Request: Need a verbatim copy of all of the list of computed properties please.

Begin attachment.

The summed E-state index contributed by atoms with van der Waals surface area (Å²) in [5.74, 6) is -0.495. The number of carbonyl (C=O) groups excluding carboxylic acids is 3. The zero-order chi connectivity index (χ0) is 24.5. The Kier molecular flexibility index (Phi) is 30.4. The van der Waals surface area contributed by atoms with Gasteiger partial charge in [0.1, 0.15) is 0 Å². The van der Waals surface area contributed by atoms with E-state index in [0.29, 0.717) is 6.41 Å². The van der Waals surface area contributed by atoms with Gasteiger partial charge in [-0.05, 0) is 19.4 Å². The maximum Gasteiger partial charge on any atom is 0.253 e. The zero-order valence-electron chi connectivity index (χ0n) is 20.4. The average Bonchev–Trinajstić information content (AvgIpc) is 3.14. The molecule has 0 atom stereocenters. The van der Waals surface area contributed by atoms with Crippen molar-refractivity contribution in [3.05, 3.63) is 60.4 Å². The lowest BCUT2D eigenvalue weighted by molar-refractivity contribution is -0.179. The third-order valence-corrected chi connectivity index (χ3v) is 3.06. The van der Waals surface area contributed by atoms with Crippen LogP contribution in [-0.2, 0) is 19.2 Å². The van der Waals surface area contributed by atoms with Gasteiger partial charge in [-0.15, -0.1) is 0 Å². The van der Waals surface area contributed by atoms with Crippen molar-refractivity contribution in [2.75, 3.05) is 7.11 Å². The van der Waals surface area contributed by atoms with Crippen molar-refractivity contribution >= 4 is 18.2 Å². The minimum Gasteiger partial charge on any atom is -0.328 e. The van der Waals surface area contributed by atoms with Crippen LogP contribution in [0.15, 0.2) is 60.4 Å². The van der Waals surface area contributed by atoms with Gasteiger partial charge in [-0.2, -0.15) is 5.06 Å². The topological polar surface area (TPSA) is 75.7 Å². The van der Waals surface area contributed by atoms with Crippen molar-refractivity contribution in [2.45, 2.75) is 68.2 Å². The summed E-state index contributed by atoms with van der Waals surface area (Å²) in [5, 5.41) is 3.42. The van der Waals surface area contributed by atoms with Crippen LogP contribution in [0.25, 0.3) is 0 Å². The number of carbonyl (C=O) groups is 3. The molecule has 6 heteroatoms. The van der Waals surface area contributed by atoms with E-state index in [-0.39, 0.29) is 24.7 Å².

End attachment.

The summed E-state index contributed by atoms with van der Waals surface area (Å²) in [5.74, 6) is -0.495. The number of carbonyl (C=O) groups excluding carboxylic acids is 3. The zero-order chi connectivity index (χ0) is 24.5. The Kier molecular flexibility index (Phi) is 30.4. The van der Waals surface area contributed by atoms with Gasteiger partial charge in [0.1, 0.15) is 0 Å². The van der Waals surface area contributed by atoms with E-state index in [0.29, 0.717) is 6.41 Å². The van der Waals surface area contributed by atoms with Gasteiger partial charge in [-0.05, 0) is 19.4 Å². The maximum Gasteiger partial charge on any atom is 0.253 e. The zero-order valence-electron chi connectivity index (χ0n) is 20.4. The average Bonchev–Trinajstić information content (AvgIpc) is 3.14. The molecule has 0 atom stereocenters. The van der Waals surface area contributed by atoms with Crippen molar-refractivity contribution in [3.05, 3.63) is 60.4 Å². The lowest BCUT2D eigenvalue weighted by molar-refractivity contribution is -0.179. The third-order valence-corrected chi connectivity index (χ3v) is 3.06. The van der Waals surface area contributed by atoms with Crippen LogP contribution in [-0.2, 0) is 19.2 Å². The van der Waals surface area contributed by atoms with Gasteiger partial charge in [-0.15, -0.1) is 0 Å². The van der Waals surface area contributed by atoms with Crippen molar-refractivity contribution in [2.75, 3.05) is 7.11 Å². The van der Waals surface area contributed by atoms with Crippen molar-refractivity contribution >= 4 is 18.2 Å². The minimum Gasteiger partial charge on any atom is -0.328 e. The van der Waals surface area contributed by atoms with Crippen LogP contribution in [0.15, 0.2) is 60.4 Å². The van der Waals surface area contributed by atoms with Gasteiger partial charge in [-0.2, -0.15) is 5.06 Å². The topological polar surface area (TPSA) is 75.7 Å². The van der Waals surface area contributed by atoms with Crippen molar-refractivity contribution in [2.45, 2.75) is 68.2 Å². The summed E-state index contributed by atoms with van der Waals surface area (Å²) in [5, 5.41) is 3.42. The van der Waals surface area contributed by atoms with Crippen LogP contribution in [0.25, 0.3) is 0 Å². The number of carbonyl (C=O) groups is 3. The molecule has 6 heteroatoms. The van der Waals surface area contributed by atoms with E-state index in [-0.39, 0.29) is 24.7 Å².